Board President and Ward 7 Alderman Katjana Ballantyne said she thought that if the burden is on the seller, it discriminates against the elderly. She said there needs to be a discussion regarding the impact on seniors’ financial well-being.

Ward 2 Alderman Jefferson Thomas (“J.T.”) Scott asked if this item could be recommended for approval at this meeting and several members objected, citing the need to have additional discussions and time to schedule a public hearing, in order to make a better case.

Chairman Niedergang voiced his agreement for scheduling a public hearing as soon as possible, but wants to develop a revised version of the HRP language for a transfer fee that reflects input from the aldermen.

Ward 3 Alderman Ben Ewen-Campen went on the record in support of a transfer fee and said that it should be a top priority for the City.

The matter was kept in Committee for further action.

Download the draft of the Home Rule Petition here


24 Responses to “City officials consider home rule petition on real estate transfer fee”

  1. Joe Beckmann says:

    First, the transfer fee should be simple and concise. The models – from Seattle to Berkeley, California, to Nantucket & Martha’s Vineyard – make no distinction about “who pays,” since it is ONLY the buyers who pay.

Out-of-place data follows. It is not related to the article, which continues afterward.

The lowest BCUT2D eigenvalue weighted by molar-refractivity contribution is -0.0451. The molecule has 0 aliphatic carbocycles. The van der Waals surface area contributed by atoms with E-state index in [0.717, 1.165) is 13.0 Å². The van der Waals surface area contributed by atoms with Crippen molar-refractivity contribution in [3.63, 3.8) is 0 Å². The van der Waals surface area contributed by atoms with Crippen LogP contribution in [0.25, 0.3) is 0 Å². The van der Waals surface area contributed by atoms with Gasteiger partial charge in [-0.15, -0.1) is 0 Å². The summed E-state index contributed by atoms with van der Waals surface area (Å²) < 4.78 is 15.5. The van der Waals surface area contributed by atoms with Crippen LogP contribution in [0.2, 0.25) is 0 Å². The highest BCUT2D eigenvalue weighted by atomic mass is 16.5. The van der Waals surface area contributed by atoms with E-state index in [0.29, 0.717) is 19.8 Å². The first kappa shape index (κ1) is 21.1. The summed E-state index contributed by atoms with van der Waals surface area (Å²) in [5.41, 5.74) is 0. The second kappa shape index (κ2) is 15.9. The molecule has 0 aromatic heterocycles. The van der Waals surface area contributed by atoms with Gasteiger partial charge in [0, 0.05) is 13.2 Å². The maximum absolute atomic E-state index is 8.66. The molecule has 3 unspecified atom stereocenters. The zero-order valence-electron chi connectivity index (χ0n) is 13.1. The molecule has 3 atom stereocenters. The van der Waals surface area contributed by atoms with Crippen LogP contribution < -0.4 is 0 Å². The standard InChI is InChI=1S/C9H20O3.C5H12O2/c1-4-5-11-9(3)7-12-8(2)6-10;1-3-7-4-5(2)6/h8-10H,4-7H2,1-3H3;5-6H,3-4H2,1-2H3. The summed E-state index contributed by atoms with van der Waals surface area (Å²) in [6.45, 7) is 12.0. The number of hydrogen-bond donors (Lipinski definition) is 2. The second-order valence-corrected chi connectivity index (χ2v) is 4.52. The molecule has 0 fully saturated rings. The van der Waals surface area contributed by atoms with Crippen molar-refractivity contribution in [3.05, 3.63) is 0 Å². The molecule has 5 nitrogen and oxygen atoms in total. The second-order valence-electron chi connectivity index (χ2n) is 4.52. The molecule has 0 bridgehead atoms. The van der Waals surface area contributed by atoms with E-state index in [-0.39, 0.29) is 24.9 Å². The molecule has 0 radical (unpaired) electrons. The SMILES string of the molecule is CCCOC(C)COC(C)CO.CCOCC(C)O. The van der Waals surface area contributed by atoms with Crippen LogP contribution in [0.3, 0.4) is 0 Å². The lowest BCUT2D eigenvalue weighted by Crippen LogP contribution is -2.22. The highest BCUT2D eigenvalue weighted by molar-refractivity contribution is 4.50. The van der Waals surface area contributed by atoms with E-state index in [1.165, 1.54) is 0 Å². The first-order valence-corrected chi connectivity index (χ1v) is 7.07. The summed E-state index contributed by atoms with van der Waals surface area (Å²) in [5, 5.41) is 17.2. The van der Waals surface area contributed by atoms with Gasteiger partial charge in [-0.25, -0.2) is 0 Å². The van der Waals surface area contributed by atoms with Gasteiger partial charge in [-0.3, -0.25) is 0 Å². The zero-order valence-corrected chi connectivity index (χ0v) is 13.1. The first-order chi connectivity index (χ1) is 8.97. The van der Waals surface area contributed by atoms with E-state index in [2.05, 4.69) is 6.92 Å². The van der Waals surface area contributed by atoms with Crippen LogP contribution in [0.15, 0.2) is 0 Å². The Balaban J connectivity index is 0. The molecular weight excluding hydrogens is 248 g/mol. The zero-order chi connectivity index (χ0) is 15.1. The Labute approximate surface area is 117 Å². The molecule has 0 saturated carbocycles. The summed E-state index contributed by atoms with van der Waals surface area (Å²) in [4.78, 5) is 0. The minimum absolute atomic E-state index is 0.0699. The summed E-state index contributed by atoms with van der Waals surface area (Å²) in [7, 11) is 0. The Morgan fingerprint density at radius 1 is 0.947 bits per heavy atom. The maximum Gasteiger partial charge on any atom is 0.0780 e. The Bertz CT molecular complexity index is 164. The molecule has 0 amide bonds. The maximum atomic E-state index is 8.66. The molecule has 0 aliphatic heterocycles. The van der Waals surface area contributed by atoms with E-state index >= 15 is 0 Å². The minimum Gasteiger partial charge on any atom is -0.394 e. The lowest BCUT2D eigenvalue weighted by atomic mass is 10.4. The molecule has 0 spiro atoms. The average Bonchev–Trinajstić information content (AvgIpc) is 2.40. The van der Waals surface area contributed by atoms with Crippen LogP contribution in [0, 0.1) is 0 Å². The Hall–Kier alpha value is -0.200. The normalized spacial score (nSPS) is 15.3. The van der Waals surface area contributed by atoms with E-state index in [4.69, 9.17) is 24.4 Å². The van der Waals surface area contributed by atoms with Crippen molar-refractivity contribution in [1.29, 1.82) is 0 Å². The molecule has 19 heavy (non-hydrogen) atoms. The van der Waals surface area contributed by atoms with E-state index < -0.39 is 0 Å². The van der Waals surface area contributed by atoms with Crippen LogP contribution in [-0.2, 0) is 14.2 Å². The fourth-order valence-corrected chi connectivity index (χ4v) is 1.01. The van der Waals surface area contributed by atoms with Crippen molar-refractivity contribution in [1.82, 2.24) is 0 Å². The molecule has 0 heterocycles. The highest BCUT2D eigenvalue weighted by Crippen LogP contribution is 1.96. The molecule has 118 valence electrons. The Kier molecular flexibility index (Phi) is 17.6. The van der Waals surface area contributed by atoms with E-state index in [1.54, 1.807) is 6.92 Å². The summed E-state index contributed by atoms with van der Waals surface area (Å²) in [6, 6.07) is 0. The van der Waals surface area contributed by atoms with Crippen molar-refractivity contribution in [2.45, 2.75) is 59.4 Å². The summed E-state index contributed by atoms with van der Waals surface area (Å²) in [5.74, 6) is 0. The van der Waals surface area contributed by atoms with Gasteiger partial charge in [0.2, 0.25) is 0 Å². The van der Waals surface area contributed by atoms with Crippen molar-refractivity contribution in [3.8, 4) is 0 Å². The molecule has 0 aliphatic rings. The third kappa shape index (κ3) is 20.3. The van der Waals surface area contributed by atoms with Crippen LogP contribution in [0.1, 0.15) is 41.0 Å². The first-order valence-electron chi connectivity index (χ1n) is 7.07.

Second, the home rule amendment should be submitted with the active support of the Metro Mayors Coalition, since that is Somerville’s primary reason for participating in that Coalition, and passage is our highest priority. Additionally, the Coalition’s participation will guarantee that the funds from that fee will have concrete and documented impact – unlike other affordable housing initiatives. Targeting that housing – and other forms of economic development – will deliver on that guarantee to both Somerville voters and the other members of our coalition.

  2. TheoNa says:

    We need to take a stand on the addition of all of these home rule fees. Somerville now has a $40 parking permit fee, water bill fees and is looking for even more fees. This is another attempted way to bypass taxpayer protections that reside within Proposition 2 1/2. Somerville needs to live within its budget much the same way as its taxpayers need to live within their budgets.

  3. Old Taxpayer says:

    just another way to impose a tax on those of us who simply cannot afford any more. Selling a house should not be a windfall for the city. It should have nothing to do with them and they have no business at all doing this to us. Just because they overspend and do not know how to make up the difference. Cut out the waste and get down to business. we are already paying way to much for things that are none of our business.

  4. ritepride says:

    Yes Prop 2&1/2, and in the following years additional budget cuts, many hardworking employees laid off while many new hack positions
    were created. Thus all the monies that were to be saved were not.
    Common sense is if you are laying off employees you should not be
    supporting projects to build gazebos, etc.

    Then the P.T. Barnum fraud projects like taxing again the black boxes
    that feed water meter readings to the city. These were installed several decades back to replace city workers who read the meters and the boxes were paid by tax monies then. All the newly created fees to double tax the residents/renters. Thus Double Jeopardy exists, a true
    injustice to the residents/renters of this city. The State Attorney General and Auditor should be looking at this.

  5. The problem says: